Upon entering this house, good smells assail the nose and warmth seems to surround the heart. This is my grandparents’ home. At Thanksgiving every year, our family all comes together and gathers at this house to celebrate God’s goodness and constant loving care. It is a happy time, cheery and secure, full of good things to eat and comfortable companionship, and most of all family. It is here that my story begins.
On my mom’s side, I have three cousins who are my own age. These cousins in particular have always been my best friends, for we share a bond that we always believed made us more than cousins. My mom is their mom’s younger sister, and my dad is their dad’s younger brother; to put it simply, sisters married brothers. This made my cousins and me more like sisters than merely cousins; therefore, it was always great fun when we got to spend time together. We were a mischievous four-some, and we were constantly getting into worlds of trouble, but it was harmless trouble, and I think our parents were generally more amused by our antics than upset by them.
At the time of my story’s beginning, I was in eighth grade; Kim was in her sophomore year of high school; and Wendy and Gayle, twins, held that most envied title of seniors in high school. Simply said, it was our last year as children. In a year, I would be entering that vast, and hitherto unexplored, realm of high school, and Wendy and Gayle would be leaving forever on the great adventure called college. We suddenly realized with the dramatic flare that children have, that we might possibly “never see one another again.” So it was decided, this Thanksgiving we had to have one final adventure, an adventure that would go down in history, an adventure worthy of the occasion.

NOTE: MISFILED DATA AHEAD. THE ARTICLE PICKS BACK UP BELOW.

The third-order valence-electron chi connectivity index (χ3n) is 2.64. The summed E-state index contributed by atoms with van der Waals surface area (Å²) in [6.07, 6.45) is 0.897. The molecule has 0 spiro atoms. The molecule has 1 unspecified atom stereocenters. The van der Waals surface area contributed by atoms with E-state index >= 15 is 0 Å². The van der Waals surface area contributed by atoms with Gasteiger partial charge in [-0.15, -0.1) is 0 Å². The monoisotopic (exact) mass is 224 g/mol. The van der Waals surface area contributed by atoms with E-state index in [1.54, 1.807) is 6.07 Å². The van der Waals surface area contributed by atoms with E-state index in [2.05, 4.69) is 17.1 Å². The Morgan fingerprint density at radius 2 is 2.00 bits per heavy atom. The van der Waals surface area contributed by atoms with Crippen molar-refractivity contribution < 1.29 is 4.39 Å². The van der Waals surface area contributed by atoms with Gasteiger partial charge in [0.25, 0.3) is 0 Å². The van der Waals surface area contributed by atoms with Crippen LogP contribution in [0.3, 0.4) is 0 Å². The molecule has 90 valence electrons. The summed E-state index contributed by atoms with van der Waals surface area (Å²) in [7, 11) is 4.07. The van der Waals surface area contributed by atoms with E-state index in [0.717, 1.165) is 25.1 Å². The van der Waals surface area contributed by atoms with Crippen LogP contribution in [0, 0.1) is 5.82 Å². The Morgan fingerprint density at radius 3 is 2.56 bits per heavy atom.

There is a certain adventure that has really become more of a tradition over the years, a tradition that can only be carried out when we go to Grandma and Grandpa Porter’s house. Down the road, two blocks from our grandparents’ house, is the Morenci Baptist church. It is a small church; the congregation is composed of no more than two hundred people. The windows are stained glass and the pastor and his family live in a tiny, yellow-brick house, just next door to the church. It is a real-life, small town church, with all the traditional country-style hospitality and potluck dinners almost every week. However, there is one feature of this church that sets it apart: the bell.
The bell is not in a tower, it is set on a rectangular-shaped mound of earth that rises about three or four feet above the level ground. The bell itself is suspended in the air and attached to a great wheel, larger than a grown man. To ring the bell, one must turn the wheel, thus causing the bell to turn with it until it is completely upside down; and then the person must release the wheel, thus allowing the bell to swing back around and down, swinging back and forth and ringing several times before finally stopping.
Every time we went up to our Grandma and Grandpa Porters’ house, it was our tradition; my cousins’ and mine, to sneak out at midnight at least once during our several days’ stay and walk down to the church and ring the bell. This Thanksgiving was to be different though. We had determined that this time we would not simply ring the bell and run away, this year, we would ring the bell twice.


~ jenelle